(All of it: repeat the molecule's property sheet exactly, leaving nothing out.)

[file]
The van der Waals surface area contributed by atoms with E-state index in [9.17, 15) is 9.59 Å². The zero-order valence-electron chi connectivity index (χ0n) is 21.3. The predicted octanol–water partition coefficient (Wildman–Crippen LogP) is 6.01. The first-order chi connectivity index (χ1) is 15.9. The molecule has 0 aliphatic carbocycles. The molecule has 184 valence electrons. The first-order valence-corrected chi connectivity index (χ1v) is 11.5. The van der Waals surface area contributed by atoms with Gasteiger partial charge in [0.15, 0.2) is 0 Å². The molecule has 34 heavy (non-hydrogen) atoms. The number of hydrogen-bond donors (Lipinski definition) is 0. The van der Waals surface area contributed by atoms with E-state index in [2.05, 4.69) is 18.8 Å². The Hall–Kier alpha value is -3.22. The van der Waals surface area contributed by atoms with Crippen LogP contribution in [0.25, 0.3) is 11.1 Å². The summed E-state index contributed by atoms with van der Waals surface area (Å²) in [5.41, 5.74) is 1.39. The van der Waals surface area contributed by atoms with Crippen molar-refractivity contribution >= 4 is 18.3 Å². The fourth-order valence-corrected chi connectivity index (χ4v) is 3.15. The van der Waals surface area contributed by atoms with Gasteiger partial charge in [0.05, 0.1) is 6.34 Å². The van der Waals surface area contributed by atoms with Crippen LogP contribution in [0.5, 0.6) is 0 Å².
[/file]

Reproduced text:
The van der Waals surface area contributed by atoms with E-state index in [9.17, 15) is 9.59 Å². The zero-order valence-electron chi connectivity index (χ0n) is 21.3. The predicted octanol–water partition coefficient (Wildman–Crippen LogP) is 6.01. The first-order chi connectivity index (χ1) is 15.9. The molecule has 0 aliphatic carbocycles. The molecule has 184 valence electrons. The first-order valence-corrected chi connectivity index (χ1v) is 11.5. The van der Waals surface area contributed by atoms with Gasteiger partial charge in [0.15, 0.2) is 0 Å². The molecule has 34 heavy (non-hydrogen) atoms. The number of hydrogen-bond donors (Lipinski definition) is 0. The van der Waals surface area contributed by atoms with E-state index in [2.05, 4.69) is 18.8 Å². The Hall–Kier alpha value is -3.22. The van der Waals surface area contributed by atoms with Crippen LogP contribution in [0.25, 0.3) is 11.1 Å². The summed E-state index contributed by atoms with van der Waals surface area (Å²) in [5.41, 5.74) is 1.39. The van der Waals surface area contributed by atoms with Crippen molar-refractivity contribution >= 4 is 18.3 Å². The fourth-order valence-corrected chi connectivity index (χ4v) is 3.15. The van der Waals surface area contributed by atoms with Gasteiger partial charge in [0.05, 0.1) is 6.34 Å². The van der Waals surface area contributed by atoms with Crippen LogP contribution in [0.5, 0.6) is 0 Å².